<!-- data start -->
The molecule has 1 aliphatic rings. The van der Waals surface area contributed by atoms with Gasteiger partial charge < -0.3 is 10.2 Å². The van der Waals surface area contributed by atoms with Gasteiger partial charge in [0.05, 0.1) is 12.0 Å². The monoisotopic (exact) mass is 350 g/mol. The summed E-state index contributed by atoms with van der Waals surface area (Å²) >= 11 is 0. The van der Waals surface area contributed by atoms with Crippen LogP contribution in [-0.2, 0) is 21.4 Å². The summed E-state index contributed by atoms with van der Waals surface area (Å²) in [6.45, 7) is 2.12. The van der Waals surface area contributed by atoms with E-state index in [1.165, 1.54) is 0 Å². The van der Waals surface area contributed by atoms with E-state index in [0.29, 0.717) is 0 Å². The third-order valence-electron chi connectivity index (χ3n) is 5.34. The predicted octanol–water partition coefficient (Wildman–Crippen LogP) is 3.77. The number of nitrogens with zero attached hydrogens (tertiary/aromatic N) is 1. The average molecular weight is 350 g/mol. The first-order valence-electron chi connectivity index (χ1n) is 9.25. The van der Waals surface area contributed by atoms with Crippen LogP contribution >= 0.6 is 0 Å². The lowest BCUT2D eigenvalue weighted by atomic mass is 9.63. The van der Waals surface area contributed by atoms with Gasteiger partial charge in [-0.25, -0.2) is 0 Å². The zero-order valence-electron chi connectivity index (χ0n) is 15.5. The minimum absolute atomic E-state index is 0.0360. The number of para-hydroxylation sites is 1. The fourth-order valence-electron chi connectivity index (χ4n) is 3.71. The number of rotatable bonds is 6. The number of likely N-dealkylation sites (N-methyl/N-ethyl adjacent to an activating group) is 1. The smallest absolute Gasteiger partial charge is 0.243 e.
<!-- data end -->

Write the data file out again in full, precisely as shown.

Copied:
The molecule has 1 aliphatic rings. The van der Waals surface area contributed by atoms with Gasteiger partial charge < -0.3 is 10.2 Å². The van der Waals surface area contributed by atoms with Gasteiger partial charge in [0.05, 0.1) is 12.0 Å². The monoisotopic (exact) mass is 350 g/mol. The summed E-state index contributed by atoms with van der Waals surface area (Å²) >= 11 is 0. The van der Waals surface area contributed by atoms with Crippen LogP contribution in [-0.2, 0) is 21.4 Å². The summed E-state index contributed by atoms with van der Waals surface area (Å²) in [6.45, 7) is 2.12. The van der Waals surface area contributed by atoms with E-state index in [1.165, 1.54) is 0 Å². The van der Waals surface area contributed by atoms with E-state index in [0.29, 0.717) is 0 Å². The third-order valence-electron chi connectivity index (χ3n) is 5.34. The predicted octanol–water partition coefficient (Wildman–Crippen LogP) is 3.77. The number of nitrogens with zero attached hydrogens (tertiary/aromatic N) is 1. The average molecular weight is 350 g/mol. The first-order valence-electron chi connectivity index (χ1n) is 9.25. The van der Waals surface area contributed by atoms with Crippen LogP contribution >= 0.6 is 0 Å². The lowest BCUT2D eigenvalue weighted by atomic mass is 9.63. The van der Waals surface area contributed by atoms with Gasteiger partial charge in [-0.25, -0.2) is 0 Å². The zero-order valence-electron chi connectivity index (χ0n) is 15.5. The minimum absolute atomic E-state index is 0.0360. The number of para-hydroxylation sites is 1. The fourth-order valence-electron chi connectivity index (χ4n) is 3.71. The number of rotatable bonds is 6. The number of likely N-dealkylation sites (N-methyl/N-ethyl adjacent to an activating group) is 1. The smallest absolute Gasteiger partial charge is 0.243 e.